I also like Bird as a character a ton. (Maybe in part because I already like another Emily Byrd). I found Bird to be a hugely sympathetic character: she’s trying desperately to get her parents’ approval and fit in with her high school peers, while simultaneously wishing she could just chuck it all and live a different life. The novel is largely about Bird coming into her own and learning how to navigate a world that has been dominated thus far by other people’s expectations – and this was the strongest part of the novel for me (despite the promise that the global pandemic conspiracy narrative had at the book’s opening). And this works really well as the stakes for a YA novelView Spoiler » the novel is about Bird’s growth. Bird stops blindly following the rules other people set for her; by the novel’s end, she’s negotiating with crucial information to ensure Coffee’s safety. It’s a big change, but the roots of that change are there from the very beginning; there’s this one great scene where Coffee, the son of a Brazilian diplomat, accuses her of being “conservative, conformist, [&] privileged,” and Bird totally (rightfully) calls him out on it. She’s used to doing what other people want, but she also knows that she wants something else. Anyway, watching her figure this out over the course of the novel is great.  « Hide Spoiler

Coffee, who is Bird’s love interest, was not quite as likable. I think his viewpoint is supposed to be aligned with Bird’s subconscious – that Bird can be better and more herself if she stops living for other people’s expectations – but I found him to be a little obnoxious. He gives her a nickname when he meets her – Bird – and says things like, “So he’s the suck-up and I’m the druggie. But you, Emily Bird. You’re the worst of us all.” And I know he challenges her, but ugh. I cannot deal with the teenage boy as love interest who thinks he knows you better than you know yourself. I almost want a version of this story without the romance sub-plot and wonder what it would look like.

That said, the book’s greatest strength is also its greatest weakness at points. The novel is very much about Bird and that’s great – but by the novel’s close, the other story-lines lose their urgency. This is most apparent with regards to the “oh noes, a conspiracy!” storyline. View Spoiler »From the beginning, Bird worries that her parents have had a hand in creating / unleashing the v-flu. Guess what the big secret that Bird has been hiding from herself is? Ding ding ding. It’s that her parents had a hand in creating code for the v-flu that makes it particularly tricksy – its long incubation period. In addition to this, there are also so many twists and turns to the conspiracy storyline that it’s hard to keep track of all of the players and their different motivations at points – and this ultimately doesn’t matter, because the big reveal is obvious from the beginning. « Hide Spoiler In some ways, this isn’t a big deal – the story is set in America on the eve of destruction, if you will, but it’s not actually about this. It’s about Bird & the social structures, relationships, and institutions she’s embedded in. This is to say – if you’re looking for a fast-paced story with lots of surprising twists, this isn’t it. The action, while it’s absolutely there, is largely internal to Bird.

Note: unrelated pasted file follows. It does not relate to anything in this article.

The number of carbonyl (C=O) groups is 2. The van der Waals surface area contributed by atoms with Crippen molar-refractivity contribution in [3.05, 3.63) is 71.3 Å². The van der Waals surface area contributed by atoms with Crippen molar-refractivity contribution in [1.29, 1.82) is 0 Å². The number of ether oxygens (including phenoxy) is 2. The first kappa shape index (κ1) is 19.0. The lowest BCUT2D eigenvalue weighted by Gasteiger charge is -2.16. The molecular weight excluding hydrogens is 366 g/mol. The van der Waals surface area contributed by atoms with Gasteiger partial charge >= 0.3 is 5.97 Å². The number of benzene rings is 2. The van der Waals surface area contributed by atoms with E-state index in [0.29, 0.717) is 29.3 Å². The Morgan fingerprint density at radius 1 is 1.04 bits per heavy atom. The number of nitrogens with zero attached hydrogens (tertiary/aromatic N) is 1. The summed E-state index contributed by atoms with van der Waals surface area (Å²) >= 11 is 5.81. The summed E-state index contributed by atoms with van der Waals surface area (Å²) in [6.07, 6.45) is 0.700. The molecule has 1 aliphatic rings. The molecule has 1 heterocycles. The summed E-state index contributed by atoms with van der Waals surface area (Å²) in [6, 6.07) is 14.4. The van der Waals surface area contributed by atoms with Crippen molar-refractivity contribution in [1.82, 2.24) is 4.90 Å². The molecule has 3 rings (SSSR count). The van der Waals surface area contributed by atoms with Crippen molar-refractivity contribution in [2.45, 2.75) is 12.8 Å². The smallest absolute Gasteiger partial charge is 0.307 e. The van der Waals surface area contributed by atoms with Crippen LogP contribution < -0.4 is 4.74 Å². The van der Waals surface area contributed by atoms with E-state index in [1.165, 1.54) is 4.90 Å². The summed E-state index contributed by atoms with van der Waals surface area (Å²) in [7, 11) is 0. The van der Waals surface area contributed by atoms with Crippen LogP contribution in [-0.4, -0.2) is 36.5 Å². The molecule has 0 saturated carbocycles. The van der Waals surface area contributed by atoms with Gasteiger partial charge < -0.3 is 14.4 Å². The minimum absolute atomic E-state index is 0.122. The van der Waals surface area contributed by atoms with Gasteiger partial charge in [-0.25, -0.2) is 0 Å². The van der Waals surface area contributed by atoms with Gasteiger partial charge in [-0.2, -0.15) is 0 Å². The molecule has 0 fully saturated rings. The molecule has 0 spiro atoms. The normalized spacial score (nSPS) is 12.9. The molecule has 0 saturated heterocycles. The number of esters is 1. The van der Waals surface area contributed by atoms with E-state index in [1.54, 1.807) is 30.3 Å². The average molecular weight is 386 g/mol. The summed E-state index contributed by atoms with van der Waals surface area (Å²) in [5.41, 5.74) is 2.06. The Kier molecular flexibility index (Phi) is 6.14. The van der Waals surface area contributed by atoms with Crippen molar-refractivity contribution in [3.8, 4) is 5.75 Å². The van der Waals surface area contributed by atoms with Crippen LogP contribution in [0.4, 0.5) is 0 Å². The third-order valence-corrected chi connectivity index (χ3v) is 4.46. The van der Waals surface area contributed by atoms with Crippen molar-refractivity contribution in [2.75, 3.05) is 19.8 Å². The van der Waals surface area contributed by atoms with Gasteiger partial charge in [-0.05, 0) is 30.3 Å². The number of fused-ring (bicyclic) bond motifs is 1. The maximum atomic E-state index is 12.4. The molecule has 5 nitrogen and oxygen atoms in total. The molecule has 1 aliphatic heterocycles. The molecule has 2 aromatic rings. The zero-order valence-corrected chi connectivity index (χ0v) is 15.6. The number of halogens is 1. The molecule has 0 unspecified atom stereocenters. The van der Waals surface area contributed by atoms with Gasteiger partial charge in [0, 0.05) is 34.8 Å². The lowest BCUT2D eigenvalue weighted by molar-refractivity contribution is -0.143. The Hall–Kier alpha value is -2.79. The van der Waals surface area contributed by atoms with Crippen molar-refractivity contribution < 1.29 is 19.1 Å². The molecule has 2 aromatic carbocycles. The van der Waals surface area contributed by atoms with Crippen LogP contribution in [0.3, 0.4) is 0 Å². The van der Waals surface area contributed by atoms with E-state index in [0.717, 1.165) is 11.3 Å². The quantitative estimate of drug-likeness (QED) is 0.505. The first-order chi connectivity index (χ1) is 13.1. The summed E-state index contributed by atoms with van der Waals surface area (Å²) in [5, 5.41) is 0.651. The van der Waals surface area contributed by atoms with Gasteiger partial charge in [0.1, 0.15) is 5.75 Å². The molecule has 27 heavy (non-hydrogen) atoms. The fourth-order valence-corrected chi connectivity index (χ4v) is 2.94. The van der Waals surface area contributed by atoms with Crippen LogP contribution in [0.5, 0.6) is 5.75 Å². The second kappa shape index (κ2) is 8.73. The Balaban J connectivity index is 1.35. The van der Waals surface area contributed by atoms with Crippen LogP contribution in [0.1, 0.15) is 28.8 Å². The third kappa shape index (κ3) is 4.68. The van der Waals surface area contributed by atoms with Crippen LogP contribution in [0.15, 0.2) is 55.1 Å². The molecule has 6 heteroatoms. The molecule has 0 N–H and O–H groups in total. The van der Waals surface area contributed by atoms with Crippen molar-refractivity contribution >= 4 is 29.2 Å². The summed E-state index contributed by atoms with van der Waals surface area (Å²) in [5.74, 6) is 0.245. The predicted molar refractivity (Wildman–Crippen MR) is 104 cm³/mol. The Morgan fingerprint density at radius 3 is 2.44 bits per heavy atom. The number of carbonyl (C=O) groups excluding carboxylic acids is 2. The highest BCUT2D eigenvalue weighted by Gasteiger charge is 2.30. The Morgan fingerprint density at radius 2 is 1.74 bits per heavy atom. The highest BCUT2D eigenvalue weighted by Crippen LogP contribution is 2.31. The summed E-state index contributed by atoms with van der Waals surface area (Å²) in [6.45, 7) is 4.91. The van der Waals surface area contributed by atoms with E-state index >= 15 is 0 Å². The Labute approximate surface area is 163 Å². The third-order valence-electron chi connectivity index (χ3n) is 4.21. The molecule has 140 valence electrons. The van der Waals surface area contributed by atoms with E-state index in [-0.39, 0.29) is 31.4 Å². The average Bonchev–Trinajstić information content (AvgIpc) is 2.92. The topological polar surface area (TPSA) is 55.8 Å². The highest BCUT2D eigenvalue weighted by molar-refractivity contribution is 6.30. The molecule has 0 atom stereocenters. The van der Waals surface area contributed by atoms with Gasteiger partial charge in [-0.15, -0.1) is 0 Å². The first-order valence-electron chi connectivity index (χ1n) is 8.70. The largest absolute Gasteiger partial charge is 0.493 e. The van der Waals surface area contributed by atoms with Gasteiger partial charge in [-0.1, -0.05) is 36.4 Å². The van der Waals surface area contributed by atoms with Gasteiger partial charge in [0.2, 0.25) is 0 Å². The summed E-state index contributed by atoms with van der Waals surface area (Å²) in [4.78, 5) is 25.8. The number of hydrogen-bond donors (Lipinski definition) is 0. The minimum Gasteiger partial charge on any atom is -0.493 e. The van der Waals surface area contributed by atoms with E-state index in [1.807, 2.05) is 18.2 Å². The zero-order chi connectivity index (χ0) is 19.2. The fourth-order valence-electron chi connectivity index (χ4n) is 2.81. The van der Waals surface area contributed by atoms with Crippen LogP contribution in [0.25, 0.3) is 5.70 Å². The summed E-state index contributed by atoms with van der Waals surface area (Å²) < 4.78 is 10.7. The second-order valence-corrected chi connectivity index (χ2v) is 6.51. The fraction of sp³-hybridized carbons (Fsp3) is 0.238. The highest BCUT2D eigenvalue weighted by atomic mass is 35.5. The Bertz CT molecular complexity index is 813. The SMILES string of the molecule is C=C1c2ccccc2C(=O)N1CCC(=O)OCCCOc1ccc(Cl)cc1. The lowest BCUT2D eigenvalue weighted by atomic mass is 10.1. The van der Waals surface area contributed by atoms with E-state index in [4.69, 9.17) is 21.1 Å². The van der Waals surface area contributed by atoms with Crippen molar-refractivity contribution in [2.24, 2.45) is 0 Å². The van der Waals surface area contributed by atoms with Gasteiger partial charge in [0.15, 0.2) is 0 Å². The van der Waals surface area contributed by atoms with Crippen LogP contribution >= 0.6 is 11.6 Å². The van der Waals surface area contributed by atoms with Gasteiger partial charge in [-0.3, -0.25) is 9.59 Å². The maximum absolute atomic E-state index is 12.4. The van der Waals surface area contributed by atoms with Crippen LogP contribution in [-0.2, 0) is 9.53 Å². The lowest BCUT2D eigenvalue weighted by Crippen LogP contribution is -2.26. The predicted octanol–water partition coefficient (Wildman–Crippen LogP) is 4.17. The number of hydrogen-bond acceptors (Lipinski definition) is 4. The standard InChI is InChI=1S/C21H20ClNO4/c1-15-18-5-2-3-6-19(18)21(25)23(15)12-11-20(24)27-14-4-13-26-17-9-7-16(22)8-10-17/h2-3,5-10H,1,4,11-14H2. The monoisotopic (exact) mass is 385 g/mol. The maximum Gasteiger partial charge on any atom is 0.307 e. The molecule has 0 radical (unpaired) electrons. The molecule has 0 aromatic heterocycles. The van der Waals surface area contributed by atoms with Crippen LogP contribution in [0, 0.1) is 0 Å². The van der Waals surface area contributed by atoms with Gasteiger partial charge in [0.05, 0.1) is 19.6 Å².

And on this note, another spoiler:View Spoiler »

One of the other aspects of the book I disliked was its narrative style. The book is, I think, a story told to us by Bird’s subconscious – who, at some points, in the narrative, speaks to us directly. Probably? This is never really made clear. We’re told that this other voice is the “lonely crier in her mind’s dusty corners” and that Bird “sees me, sometimes, and not only in your dreams.” And at the very end of the book, the tense shifts to first-person? I could give various readings of why this change happens – e.g., Bird is able to identify herself and her own desires for the first time, rather than acting out someone else’s dramas and expectations for them – but I maybe want this to be clearer from the very beginning. That is to say, to know *why* we’re being told this story by Bird’s subconscious from the beginning and to know what it means for this narrative voice to shift and change along the way. As a framing device, it is instead inexplicable and a little confusing. « Hide Spoiler

This doesn’t mean that it isn’t all beautifully written, though, because it is. I love Alaya Dawn Johnson’s writing, and even if parts of the plot or the novel’s structure puzzled me, I enjoyed reading Love Is the Drug because I just really like her prose. It’s beautiful. Three and a half stars. Even though it’s confusing and unclear in places, Bird is a great character and Johnson’s writing is lovely.

Has anyone read this or The Summer Prince? If so, what’d you think?

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An advance copy was provided by the publisher for this review.